New Delhi: Renowned economist Amartya Sen on Saturday said that judgement and penalty for corruption cannot be a matter for street justice but should come through democratic procedures and clarified that he had not said that "street people" were unable to be clear headed about tackling corruption.
"What I had, in fact, said was that the judgement and penalty for corruption cannot be a matter for street justice, and must come through the democratic procedures that we cherish in India, including the courts and the Parliament," he said in a communication.
He was clarifying the remarks he had made earlier this week here while delivering the keynote address at the launch of UN ESCAP's sub-regional office for South and Southwest Asia here.
The noble laureate said, "I believe the Indian people are fully committed to that democratic priority, rather than 'summary justice'."
He said what they really complain about is that the democratic procedures are not being applied sufficiently vigorously and stringent to corruption.
"This is indeed an important, and this understanding is very far from any dismissal of the ability of 'street people' to comprehend the political challenge arising from corruption. Quite the contrary, it is an endorsement of what, I believe, Indian people want." he said.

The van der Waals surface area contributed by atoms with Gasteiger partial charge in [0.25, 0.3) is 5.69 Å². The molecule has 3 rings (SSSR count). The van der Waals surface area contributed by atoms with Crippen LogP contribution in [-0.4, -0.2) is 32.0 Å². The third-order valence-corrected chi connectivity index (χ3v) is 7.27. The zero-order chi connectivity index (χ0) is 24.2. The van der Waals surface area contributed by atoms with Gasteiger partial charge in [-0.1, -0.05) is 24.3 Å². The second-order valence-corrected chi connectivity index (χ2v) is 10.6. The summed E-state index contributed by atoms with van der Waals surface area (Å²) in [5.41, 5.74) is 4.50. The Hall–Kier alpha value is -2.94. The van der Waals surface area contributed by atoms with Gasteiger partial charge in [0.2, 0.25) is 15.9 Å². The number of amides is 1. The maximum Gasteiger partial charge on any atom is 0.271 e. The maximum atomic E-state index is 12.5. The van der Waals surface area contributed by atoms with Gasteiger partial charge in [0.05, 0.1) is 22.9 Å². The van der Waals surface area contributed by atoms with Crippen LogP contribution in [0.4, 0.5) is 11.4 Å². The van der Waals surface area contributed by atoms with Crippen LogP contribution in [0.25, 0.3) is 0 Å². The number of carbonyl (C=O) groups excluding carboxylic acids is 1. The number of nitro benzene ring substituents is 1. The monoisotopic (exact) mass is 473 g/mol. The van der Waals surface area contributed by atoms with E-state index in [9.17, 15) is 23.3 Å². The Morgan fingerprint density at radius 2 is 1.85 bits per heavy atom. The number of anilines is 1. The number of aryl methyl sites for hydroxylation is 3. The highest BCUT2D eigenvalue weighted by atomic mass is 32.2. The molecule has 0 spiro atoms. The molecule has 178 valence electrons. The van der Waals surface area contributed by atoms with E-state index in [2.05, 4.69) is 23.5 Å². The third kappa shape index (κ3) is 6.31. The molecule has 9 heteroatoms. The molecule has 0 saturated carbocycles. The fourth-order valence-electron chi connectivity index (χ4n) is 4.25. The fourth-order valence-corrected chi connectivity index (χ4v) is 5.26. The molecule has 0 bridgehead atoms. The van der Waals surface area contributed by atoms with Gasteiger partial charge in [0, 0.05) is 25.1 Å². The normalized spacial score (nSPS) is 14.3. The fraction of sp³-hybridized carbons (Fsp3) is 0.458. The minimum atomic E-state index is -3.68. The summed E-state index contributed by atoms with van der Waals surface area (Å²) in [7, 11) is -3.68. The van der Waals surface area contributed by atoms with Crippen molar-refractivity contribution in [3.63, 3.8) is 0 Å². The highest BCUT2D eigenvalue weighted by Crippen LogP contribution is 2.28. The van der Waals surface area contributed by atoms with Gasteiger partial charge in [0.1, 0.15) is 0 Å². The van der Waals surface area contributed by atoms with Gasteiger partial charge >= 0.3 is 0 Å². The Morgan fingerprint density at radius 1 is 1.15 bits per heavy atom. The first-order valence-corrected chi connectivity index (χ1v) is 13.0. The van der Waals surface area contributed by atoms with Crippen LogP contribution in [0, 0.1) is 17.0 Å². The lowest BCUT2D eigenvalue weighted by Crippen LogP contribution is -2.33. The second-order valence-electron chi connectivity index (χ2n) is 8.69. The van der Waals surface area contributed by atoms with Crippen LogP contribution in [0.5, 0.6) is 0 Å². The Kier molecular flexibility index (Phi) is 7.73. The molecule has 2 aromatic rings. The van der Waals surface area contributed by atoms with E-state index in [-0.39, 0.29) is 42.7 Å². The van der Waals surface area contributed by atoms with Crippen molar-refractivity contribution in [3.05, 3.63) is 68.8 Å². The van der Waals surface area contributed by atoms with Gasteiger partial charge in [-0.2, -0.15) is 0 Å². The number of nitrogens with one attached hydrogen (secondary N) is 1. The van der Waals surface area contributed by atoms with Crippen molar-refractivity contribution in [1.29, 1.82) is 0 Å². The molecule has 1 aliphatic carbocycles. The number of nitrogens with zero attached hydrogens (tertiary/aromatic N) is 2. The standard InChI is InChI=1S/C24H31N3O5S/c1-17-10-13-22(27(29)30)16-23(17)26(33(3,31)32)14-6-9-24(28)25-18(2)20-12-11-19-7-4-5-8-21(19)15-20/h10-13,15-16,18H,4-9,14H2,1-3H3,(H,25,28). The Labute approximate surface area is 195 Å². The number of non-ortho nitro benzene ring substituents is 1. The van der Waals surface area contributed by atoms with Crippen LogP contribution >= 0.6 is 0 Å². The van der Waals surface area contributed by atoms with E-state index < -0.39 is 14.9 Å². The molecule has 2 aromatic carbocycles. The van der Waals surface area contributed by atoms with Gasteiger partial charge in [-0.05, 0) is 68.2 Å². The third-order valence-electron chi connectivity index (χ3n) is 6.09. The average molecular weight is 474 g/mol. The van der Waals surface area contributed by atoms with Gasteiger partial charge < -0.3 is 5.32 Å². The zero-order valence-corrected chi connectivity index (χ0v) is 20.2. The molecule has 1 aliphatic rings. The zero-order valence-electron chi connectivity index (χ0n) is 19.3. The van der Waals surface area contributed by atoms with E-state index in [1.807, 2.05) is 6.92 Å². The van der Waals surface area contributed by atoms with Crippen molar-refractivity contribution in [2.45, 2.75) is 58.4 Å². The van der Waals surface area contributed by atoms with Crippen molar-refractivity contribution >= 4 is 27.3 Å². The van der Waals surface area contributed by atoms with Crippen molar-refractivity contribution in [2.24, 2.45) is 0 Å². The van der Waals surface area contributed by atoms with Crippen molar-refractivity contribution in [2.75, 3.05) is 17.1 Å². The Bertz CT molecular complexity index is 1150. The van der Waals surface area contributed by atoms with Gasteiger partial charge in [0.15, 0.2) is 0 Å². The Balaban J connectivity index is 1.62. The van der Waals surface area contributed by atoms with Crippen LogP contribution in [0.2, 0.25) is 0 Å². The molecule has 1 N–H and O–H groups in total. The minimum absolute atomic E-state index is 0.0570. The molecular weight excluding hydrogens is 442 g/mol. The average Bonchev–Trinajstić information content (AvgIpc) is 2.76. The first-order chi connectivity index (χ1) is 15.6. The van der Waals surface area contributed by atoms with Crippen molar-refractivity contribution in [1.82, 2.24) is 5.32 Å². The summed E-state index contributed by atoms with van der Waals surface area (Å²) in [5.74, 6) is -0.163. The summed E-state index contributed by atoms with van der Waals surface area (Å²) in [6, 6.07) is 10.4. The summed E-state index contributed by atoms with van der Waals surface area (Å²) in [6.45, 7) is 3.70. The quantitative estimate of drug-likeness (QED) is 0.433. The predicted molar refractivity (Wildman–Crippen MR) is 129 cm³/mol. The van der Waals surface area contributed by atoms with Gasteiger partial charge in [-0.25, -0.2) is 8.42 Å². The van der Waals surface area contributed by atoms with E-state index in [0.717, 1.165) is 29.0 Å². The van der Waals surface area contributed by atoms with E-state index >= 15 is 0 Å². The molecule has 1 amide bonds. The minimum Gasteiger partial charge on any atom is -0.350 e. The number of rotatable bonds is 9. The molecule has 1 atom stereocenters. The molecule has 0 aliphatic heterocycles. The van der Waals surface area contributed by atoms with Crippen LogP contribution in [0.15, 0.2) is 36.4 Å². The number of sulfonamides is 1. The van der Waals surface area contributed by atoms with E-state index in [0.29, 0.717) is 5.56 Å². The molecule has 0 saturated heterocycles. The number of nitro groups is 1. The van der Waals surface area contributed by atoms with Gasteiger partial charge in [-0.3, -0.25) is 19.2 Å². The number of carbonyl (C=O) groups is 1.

Sen said, "We do not have to tie accused people to trees to deliver summary justice to meet the demand of most Indians to extend the process of democratic accountability in a more full-blooded way to corruption."
He said it was also important that the issues of equity and deprivation, undernourished children, illiteracy, lack of medical care and will receive immediate attention in the country's democratic politics.
"We want Indian democracy to work for removing injustice and inequity, rather than catering primarily to the established and powerful voices," Sen said.